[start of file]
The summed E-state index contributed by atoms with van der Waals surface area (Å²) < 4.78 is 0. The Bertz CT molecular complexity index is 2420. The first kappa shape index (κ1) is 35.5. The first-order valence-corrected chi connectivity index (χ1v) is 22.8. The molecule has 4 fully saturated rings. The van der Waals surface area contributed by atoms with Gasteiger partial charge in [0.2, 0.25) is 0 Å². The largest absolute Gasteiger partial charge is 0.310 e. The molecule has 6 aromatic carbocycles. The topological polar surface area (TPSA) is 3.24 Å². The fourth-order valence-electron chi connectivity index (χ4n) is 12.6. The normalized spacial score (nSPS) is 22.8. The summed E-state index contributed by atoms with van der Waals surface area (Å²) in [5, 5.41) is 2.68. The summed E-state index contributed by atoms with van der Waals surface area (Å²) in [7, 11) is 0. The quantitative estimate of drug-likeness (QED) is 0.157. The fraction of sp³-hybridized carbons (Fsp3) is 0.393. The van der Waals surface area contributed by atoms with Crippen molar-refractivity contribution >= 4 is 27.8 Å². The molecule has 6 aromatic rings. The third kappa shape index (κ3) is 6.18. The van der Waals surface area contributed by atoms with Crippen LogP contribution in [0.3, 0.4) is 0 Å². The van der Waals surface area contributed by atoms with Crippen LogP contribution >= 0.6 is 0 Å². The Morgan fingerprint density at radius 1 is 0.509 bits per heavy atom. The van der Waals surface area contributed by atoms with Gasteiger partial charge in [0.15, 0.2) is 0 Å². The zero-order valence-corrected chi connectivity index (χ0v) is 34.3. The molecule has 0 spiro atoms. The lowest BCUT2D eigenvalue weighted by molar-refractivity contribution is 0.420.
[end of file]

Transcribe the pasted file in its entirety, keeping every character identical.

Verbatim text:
The summed E-state index contributed by atoms with van der Waals surface area (Å²) < 4.78 is 0. The Bertz CT molecular complexity index is 2420. The first kappa shape index (κ1) is 35.5. The first-order valence-corrected chi connectivity index (χ1v) is 22.8. The molecule has 4 fully saturated rings. The van der Waals surface area contributed by atoms with Gasteiger partial charge in [0.2, 0.25) is 0 Å². The largest absolute Gasteiger partial charge is 0.310 e. The molecule has 6 aromatic carbocycles. The topological polar surface area (TPSA) is 3.24 Å². The fourth-order valence-electron chi connectivity index (χ4n) is 12.6. The normalized spacial score (nSPS) is 22.8. The summed E-state index contributed by atoms with van der Waals surface area (Å²) in [5, 5.41) is 2.68. The summed E-state index contributed by atoms with van der Waals surface area (Å²) in [7, 11) is 0. The quantitative estimate of drug-likeness (QED) is 0.157. The fraction of sp³-hybridized carbons (Fsp3) is 0.393. The van der Waals surface area contributed by atoms with Crippen molar-refractivity contribution >= 4 is 27.8 Å². The molecule has 6 aromatic rings. The third kappa shape index (κ3) is 6.18. The van der Waals surface area contributed by atoms with Crippen LogP contribution in [0.3, 0.4) is 0 Å². The van der Waals surface area contributed by atoms with Crippen LogP contribution >= 0.6 is 0 Å². The Morgan fingerprint density at radius 1 is 0.509 bits per heavy atom. The van der Waals surface area contributed by atoms with Gasteiger partial charge in [0.15, 0.2) is 0 Å². The zero-order valence-corrected chi connectivity index (χ0v) is 34.3. The molecule has 0 spiro atoms. The lowest BCUT2D eigenvalue weighted by molar-refractivity contribution is 0.420.